How to avoid that common and insidious disease: Senioritis


A enactment of what having senioritis feels like. Seniors just want to sleep. (Left: Seniors Xavier Villanueva & Right: Naomi Jones.) Credit: Marjorie Hsu

Marjorie Hsu, Co-edtior in Chief

Senioritis season is alive and well, and unfortunately there is no vaccine. However there are methods seniors can practice to avoid it. Senioritis is a funny term for the laziness that often accompanies seniors when they reach their last semester in high school. However, it’s important to finish off on a good note for graduation and college. 

AP Stats teacher Mike Corriveau who teaches mostly seniors said senioritis happens in the “second semester because your college applications were done, or virtually done. All of your grades are based on your first semester so seniors start to…their mind starts to wonder what they’re going to do in the future. They don’t think the grades in the semester matter as much so they take off their foot off of the accelerator,” he added.

When senior Arion McCondichie was asked if he had senioritis he said, “Yes, and the third school I’ve been accepted to made me feel a little bit less stressed, so I’ve decided to just relax.” He also added, “Every single one of my classes has at least one person that I’m friends with that has senioritis.”

He explains that it is because “I feel like people are so exhausted from the stress of the year and the semester before that they want to take a break once they get accepted or when they’ve accomplished something.”

When jokingly asked if senioritis was contagious, Corriveau said, “As a teacher of seniors, I expect it. I’m not going to say it naturally occurs, but the teachers who have seniors come to expect it. I think it is individualized. I don’t think it’s contagious. I just think that it is part of their DNA. I don’t think that somebody looks at somebody else that has senioritis says ‘Oh, I’m now going to have senioritis,’” he added. 

Depending on how intensely a student lets senioritis affect them, a senior could be unable to graduate or lose their college acceptance. Corriveau said the worst case he has seen was “two years ago, I had a person failing AP Stats, and they had their offer withdrawn. That’s bad.”

McCondichie said one of the worst cases of senioritis he’s seen was one of last year’s seniors. “He got accepted into Georgia State and he was excited so he stopped caring about any of his grades in high school for the second semester, and he got a three on his final exam. This made him fail the class. Thankfully, it wasn’t a mandatory class because he had extra credits.”

In order to avoid senioritis, McCondichie said one of the best habits a student can have is “time management with the course of your high school career because as long as you know how to manage your time and you’re not too stressed out and tired all the time then you can stop yourself from being stressed out.”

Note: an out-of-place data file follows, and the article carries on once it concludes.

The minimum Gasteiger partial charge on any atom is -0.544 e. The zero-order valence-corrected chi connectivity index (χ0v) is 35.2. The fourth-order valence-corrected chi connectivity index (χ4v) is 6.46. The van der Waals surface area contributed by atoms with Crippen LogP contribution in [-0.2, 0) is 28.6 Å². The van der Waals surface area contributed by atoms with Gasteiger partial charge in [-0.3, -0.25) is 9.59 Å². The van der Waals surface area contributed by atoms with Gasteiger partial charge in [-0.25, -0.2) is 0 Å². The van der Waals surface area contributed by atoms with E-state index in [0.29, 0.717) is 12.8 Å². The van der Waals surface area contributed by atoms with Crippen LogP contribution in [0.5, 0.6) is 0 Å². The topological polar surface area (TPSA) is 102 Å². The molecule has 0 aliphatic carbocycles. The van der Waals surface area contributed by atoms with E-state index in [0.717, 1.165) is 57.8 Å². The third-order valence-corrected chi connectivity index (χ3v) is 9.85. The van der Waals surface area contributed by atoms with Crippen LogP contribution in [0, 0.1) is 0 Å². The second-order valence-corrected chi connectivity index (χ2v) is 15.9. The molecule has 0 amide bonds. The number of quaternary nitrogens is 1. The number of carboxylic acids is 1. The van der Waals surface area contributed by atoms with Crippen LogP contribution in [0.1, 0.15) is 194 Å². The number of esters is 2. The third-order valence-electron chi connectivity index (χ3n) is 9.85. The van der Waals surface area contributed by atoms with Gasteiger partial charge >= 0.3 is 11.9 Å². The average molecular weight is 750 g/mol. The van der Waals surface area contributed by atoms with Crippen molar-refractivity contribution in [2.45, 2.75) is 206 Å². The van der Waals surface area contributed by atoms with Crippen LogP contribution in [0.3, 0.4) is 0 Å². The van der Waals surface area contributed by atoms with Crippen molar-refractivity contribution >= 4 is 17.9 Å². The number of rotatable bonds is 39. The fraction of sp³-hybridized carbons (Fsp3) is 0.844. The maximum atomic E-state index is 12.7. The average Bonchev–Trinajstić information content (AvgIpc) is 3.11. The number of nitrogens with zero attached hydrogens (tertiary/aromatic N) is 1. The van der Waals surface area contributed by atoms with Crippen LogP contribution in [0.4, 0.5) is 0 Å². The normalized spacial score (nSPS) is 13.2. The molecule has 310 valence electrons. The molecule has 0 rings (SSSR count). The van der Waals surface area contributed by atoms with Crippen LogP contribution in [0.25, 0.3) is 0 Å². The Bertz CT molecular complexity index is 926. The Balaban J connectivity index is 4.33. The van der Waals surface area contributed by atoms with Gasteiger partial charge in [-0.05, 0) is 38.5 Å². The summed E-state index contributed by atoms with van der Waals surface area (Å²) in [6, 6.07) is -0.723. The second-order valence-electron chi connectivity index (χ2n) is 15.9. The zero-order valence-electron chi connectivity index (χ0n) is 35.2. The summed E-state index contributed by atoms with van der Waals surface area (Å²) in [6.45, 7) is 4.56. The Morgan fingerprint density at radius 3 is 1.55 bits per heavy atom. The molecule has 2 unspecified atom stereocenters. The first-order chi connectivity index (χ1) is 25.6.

Corriveau said that one of the first steps in avoiding senioritis is “if they look at the bigger picture, I think that there’s going to be a little bit of a better appreciation on how important it is to run through the finish line, run through the final semester.”

From years of teaching experience, Corriveau said that it’s easier to keep AP students motivated because if they do well in the class and exam they can receive college credit. He also said, “If I see if someone has senioritis, I will have a conversation with them and say ‘Hey, listen, you know what. There’s a bigger price here. Passing the AP is going to save you $2500. It’s going to help you with college credits and help you accelerate through college.’ Sometimes you have to give them a friendly reminder that they should do their best to run through the finish line,” he added.

On the other hand, Corriveau said non-AP courses become a little trickier. “We’ve got Pre-calc for example. I can have conversations with the individuals, but that’s a mindset thing. It’s like having a conversation with them and they’re going ‘Hey, I hear you, but I’m going to ignore you.’ So, if they end up failing the course, they can have their offer withdrawn. That is the ultimate consequence, and we’ve seen that here. Does this happen a lot? No. Are there ways teachers can engage students? Yes, there are different things we can do. We can do different types of activities to make it as interesting as possible. We can make it relevant to them. Take pre-calculus for example, we’re doing vectors, matrices, and probabilities. Those are three things they are going to see in college, so it’s relevant to them,” he added.

If you’re a senior student struggling to stay motivated, remember there’s only three months until graduation. Additionally, taking advantage of any test or quiz retakes will help your overall grade. Even if you’ve been accepted into a college, it is still important to upkeep good transcripts as they also take those into account. Ending the semester on a good note will be worth the effort.